The results of that road trip were hundreds of rolls of film that were developed by Kodak into small prints that Shore pasted to three walls of LIGHTS gallery. It was entitled “American Surfaces”. The exhibit was panned.
But from that experience Shore refined his methods and realized he needed a larger format camera, first a 4″x 5″ then an 8″ x 10″ view camera, to express what he wanted. This kind of cumbersome gear changed the way he took pictures. He went from an impulsive casual method to a well-thought out plan taking about 20 minutes. But he realized that the time spent setting up paid off because in that click of the shutter the camera captured an intensely detailed and saturated image. The human eye cannot take in all those details at that speed. The images of Uncommon Places reveal the American landscape and what the consumer culture had done to it.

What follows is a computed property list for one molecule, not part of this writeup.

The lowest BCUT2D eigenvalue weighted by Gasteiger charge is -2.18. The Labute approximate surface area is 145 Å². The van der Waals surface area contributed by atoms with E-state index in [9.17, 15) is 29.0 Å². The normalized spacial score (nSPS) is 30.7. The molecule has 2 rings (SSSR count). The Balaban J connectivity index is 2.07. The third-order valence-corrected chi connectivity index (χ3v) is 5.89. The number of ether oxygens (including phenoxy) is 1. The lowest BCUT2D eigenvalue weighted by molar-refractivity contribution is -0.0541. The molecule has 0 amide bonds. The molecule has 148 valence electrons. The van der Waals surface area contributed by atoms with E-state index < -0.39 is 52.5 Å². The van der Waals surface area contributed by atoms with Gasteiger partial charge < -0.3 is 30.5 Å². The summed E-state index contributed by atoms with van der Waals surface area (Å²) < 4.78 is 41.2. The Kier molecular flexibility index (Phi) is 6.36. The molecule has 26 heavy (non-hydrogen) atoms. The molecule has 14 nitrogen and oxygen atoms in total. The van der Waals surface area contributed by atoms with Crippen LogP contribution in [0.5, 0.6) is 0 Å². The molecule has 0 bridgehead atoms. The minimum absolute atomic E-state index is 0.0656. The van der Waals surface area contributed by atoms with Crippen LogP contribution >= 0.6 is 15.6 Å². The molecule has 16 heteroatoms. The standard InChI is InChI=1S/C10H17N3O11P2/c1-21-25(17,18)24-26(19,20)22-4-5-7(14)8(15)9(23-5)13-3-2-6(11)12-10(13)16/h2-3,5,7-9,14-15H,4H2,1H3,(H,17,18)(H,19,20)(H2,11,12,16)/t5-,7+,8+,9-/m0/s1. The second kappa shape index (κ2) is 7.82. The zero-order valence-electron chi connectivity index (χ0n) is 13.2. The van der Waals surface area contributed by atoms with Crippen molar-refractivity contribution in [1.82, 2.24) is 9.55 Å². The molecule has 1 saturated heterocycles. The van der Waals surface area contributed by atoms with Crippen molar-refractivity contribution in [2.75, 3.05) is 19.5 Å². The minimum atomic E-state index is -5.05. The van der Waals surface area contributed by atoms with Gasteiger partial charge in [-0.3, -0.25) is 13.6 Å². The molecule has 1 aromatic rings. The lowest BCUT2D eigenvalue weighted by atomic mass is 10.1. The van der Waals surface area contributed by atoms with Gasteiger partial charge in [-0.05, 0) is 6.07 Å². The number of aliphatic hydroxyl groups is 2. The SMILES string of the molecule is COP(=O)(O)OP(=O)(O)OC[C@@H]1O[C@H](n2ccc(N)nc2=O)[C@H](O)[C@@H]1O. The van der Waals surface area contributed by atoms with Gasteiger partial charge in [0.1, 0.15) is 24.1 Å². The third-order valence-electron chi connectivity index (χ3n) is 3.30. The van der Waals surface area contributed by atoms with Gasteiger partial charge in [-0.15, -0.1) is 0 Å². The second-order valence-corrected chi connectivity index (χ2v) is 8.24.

The 1982 book of the Uncommon Places was well received and set precedence by bringing large format images from the documentary and commercial tradition into photography as art. The book of 40 images is still revered but there is so much more to Stephen Shore. Thirty years later 2012, the book Uncommon Places: The Complete Works added one hundred more photographs from the project. A video of the pages of the book can be found here. An interview of Shore on the launch of this book can be found here.
AS: Is the photograph of Bozeman—the last photograph in the new edition of Uncommon Places—your street, where you moved to, and where you ended this series for good?